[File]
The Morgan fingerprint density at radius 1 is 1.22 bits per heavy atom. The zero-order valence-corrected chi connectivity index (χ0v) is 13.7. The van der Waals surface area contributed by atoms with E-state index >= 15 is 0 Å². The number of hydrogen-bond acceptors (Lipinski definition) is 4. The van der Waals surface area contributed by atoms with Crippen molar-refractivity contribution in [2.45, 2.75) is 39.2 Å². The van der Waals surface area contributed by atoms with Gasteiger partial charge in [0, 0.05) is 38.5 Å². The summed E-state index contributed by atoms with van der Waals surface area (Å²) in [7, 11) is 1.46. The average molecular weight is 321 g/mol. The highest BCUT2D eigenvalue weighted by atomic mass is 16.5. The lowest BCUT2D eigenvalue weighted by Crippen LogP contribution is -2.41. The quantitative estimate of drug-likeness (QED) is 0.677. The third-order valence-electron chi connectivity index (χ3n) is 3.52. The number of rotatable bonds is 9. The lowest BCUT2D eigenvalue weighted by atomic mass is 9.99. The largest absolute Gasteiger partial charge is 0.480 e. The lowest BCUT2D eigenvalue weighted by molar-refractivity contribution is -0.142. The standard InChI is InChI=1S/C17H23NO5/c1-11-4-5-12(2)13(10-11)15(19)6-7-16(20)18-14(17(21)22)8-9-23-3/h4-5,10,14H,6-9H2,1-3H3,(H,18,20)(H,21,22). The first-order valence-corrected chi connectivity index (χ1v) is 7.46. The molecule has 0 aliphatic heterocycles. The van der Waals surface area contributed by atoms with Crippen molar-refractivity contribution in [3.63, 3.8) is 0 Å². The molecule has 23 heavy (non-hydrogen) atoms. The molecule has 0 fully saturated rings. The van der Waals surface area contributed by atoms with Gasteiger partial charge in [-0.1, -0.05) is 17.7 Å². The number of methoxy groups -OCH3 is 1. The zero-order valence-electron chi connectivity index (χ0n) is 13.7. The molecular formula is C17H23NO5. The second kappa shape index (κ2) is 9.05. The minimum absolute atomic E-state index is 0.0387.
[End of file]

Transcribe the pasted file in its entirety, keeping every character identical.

The Morgan fingerprint density at radius 1 is 1.22 bits per heavy atom. The zero-order valence-corrected chi connectivity index (χ0v) is 13.7. The van der Waals surface area contributed by atoms with E-state index >= 15 is 0 Å². The number of hydrogen-bond acceptors (Lipinski definition) is 4. The van der Waals surface area contributed by atoms with Crippen molar-refractivity contribution in [2.45, 2.75) is 39.2 Å². The van der Waals surface area contributed by atoms with Gasteiger partial charge in [0, 0.05) is 38.5 Å². The summed E-state index contributed by atoms with van der Waals surface area (Å²) in [7, 11) is 1.46. The average molecular weight is 321 g/mol. The highest BCUT2D eigenvalue weighted by atomic mass is 16.5. The lowest BCUT2D eigenvalue weighted by Crippen LogP contribution is -2.41. The quantitative estimate of drug-likeness (QED) is 0.677. The third-order valence-electron chi connectivity index (χ3n) is 3.52. The number of rotatable bonds is 9. The lowest BCUT2D eigenvalue weighted by atomic mass is 9.99. The largest absolute Gasteiger partial charge is 0.480 e. The lowest BCUT2D eigenvalue weighted by molar-refractivity contribution is -0.142. The standard InChI is InChI=1S/C17H23NO5/c1-11-4-5-12(2)13(10-11)15(19)6-7-16(20)18-14(17(21)22)8-9-23-3/h4-5,10,14H,6-9H2,1-3H3,(H,18,20)(H,21,22). The first-order valence-corrected chi connectivity index (χ1v) is 7.46. The molecule has 0 aliphatic heterocycles. The van der Waals surface area contributed by atoms with Crippen molar-refractivity contribution in [3.63, 3.8) is 0 Å². The molecule has 23 heavy (non-hydrogen) atoms. The molecule has 0 fully saturated rings. The van der Waals surface area contributed by atoms with Gasteiger partial charge in [-0.1, -0.05) is 17.7 Å². The number of methoxy groups -OCH3 is 1. The zero-order valence-electron chi connectivity index (χ0n) is 13.7. The molecular formula is C17H23NO5. The second kappa shape index (κ2) is 9.05. The minimum absolute atomic E-state index is 0.0387.